About the Muay Thai Mongkol (Mongkon).
Any one who has had the pleasure of watching a traditional Muay Thai show has seen Nak Muay (Muay Thai fighters) approach the ring wearing a traditional head piece. And while this is an incredibly common practice, not everyone understands the meaning and history of this tradition.
Literally translated, Mongkol (sometimes called Mongkon) means holy spirit, or luck and protection. It’s origin goes back in history to a time when Thailand was in a constant state of unrest and war. The warriors, in an attempt to protect themselves from evil spirits and bad luck, would wrap strips of cloth around their arms and head before going to battle. These pieces of cloth were usually adorned with personal items from loved ones and religious leaders. It was also not uncommon for a warrior to take a page of written Buddhist prayers, roll it up, and wrap it around his head. As the fighting techniques of that time evolved into the modern competition we see today, the tradition of the Mongkol carried over.
There are also interesting practices that developed around this headpiece. Today when a coach believes his fighter is ready to represent his gym in the ring, he will place the Mongkol on his fighter’s head. It is considered bad conduct for the fighter to touch the Mongkol himself before a fight. It is the job of the coach to take care of the Mongkol, the team, and the individual fighter. If getting into the ring while wearing the Mongkol a fighter must always go over the top rope. The top of the head is sacred in the Muay Thai culture, as is the Mongkol, and therefore must go not go underneath less worthy objects. In fact while not being worn the Mongkol should never be placed on the ground but rather in a high place so as to preserve its sanctity. Once inside the ring the fighter will “Seal the Ring” by walking around the entire ring with one hand on the top rope in order to keep out bad luck and allow for a safe and fair place to compete.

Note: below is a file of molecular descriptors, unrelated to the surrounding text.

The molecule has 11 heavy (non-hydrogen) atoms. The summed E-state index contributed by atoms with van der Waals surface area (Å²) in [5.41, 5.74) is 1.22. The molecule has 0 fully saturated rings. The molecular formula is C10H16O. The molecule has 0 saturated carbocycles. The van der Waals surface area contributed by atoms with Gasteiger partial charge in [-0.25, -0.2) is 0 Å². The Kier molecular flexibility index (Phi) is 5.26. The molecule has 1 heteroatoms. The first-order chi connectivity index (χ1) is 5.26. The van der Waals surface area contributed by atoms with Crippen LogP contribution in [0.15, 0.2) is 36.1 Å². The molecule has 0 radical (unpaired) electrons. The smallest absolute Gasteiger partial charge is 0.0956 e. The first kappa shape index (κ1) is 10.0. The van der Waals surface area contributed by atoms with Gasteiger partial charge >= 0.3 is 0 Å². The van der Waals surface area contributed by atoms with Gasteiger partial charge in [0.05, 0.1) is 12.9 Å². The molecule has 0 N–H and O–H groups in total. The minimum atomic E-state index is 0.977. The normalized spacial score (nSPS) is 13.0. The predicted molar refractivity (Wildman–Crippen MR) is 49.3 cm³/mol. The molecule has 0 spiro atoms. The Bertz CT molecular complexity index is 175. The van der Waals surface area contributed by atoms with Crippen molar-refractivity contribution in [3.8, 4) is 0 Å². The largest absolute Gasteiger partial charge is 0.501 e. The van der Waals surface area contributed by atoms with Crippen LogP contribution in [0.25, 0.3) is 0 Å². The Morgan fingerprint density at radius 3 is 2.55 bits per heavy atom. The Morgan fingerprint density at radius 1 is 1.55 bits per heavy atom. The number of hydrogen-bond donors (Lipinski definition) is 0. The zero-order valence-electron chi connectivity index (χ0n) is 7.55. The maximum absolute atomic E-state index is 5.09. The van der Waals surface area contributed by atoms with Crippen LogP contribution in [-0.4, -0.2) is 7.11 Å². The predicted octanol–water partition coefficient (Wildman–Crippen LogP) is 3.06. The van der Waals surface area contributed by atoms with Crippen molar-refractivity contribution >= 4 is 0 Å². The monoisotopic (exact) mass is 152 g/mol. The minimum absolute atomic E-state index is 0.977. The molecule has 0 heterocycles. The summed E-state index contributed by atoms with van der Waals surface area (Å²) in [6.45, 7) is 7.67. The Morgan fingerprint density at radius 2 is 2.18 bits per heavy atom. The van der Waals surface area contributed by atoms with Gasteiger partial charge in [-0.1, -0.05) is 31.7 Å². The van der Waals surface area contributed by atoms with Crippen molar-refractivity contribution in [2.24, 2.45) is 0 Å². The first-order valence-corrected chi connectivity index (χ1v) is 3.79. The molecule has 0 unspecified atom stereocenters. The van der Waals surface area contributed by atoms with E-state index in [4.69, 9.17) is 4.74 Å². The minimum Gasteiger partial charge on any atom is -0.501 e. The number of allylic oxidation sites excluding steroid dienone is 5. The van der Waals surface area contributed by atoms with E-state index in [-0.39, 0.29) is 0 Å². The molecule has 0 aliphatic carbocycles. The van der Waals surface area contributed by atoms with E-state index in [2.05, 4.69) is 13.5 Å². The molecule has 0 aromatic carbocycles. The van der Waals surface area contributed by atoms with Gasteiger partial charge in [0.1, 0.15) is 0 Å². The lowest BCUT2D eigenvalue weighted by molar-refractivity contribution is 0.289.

Once the ring is sealed it is time for the Wai Kru, which is a beautiful and intricate dance performed for the same reasons the Mongkol was placed on the fighter’s head. The Wai Kru is an opportunity for the fighter to show respect for his coach, team, and family. This is such an important ritual that it deserves its own blog post, and will be covered more in depth at another time. After the Wai Kru the fighter will approach his coach who usually utters a short and quiet prayer, removes the Mongkol, and places it high on the corner post for good luck. Then and only then do the fighters actually get to fight.
All of this is a complex and time consuming ritual, so many western fight promoters choose to only allow the headline fighters the opportunity to perform it. However, it is important for all fighters and spectators to know that performing this ritual is a statement of commitment, loyalty, and respect to all of the people who brought you to this place. It shows solidarity and appreciation for your coach, your team, and your family. A single Muay Thai fight is not comprised of two fighters and a referee. Muay Thai purists believe that their fight is really an expression of ALL of the people in your life that contribute to your accomplishments. Wearing the Mongkol as well as performing the rituals around it is a physical representation of this sentiment.
Ben Brown is the founder and Head Coach at PHAS3 Martial Arts, a Muay Thai focused martial arts school in Santa Rosa, California. PHAS3 offers a family atmosphere that welcomes students of all skill levels from beginners to the most competitive fighters. PHAS3 is a Woodenman Certified Muay Thai training school.